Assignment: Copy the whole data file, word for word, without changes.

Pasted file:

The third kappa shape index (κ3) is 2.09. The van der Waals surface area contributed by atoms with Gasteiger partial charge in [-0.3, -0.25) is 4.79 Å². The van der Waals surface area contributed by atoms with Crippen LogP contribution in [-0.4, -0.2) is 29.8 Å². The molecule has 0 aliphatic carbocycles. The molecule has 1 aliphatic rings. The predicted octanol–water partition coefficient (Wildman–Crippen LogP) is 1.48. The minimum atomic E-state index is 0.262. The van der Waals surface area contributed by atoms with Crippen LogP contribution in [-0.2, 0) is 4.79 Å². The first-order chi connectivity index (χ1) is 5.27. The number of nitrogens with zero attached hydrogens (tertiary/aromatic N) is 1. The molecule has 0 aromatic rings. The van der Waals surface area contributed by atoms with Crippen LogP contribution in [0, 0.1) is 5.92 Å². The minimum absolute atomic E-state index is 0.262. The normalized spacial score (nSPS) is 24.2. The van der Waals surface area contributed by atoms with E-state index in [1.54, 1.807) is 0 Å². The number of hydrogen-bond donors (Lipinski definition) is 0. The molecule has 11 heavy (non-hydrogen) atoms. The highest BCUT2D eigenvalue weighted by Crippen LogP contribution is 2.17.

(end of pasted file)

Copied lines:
The third kappa shape index (κ3) is 2.09. The van der Waals surface area contributed by atoms with Gasteiger partial charge in [-0.3, -0.25) is 4.79 Å². The van der Waals surface area contributed by atoms with Crippen LogP contribution in [-0.4, -0.2) is 29.8 Å². The molecule has 0 aliphatic carbocycles. The molecule has 1 aliphatic rings. The predicted octanol–water partition coefficient (Wildman–Crippen LogP) is 1.48. The minimum atomic E-state index is 0.262. The van der Waals surface area contributed by atoms with Crippen LogP contribution in [-0.2, 0) is 4.79 Å². The first-order chi connectivity index (χ1) is 5.27. The number of nitrogens with zero attached hydrogens (tertiary/aromatic N) is 1. The molecule has 0 aromatic rings. The van der Waals surface area contributed by atoms with Crippen LogP contribution in [0, 0.1) is 5.92 Å². The minimum absolute atomic E-state index is 0.262. The normalized spacial score (nSPS) is 24.2. The van der Waals surface area contributed by atoms with E-state index in [1.54, 1.807) is 0 Å². The number of hydrogen-bond donors (Lipinski definition) is 0. The molecule has 11 heavy (non-hydrogen) atoms. The highest BCUT2D eigenvalue weighted by Crippen LogP contribution is 2.17.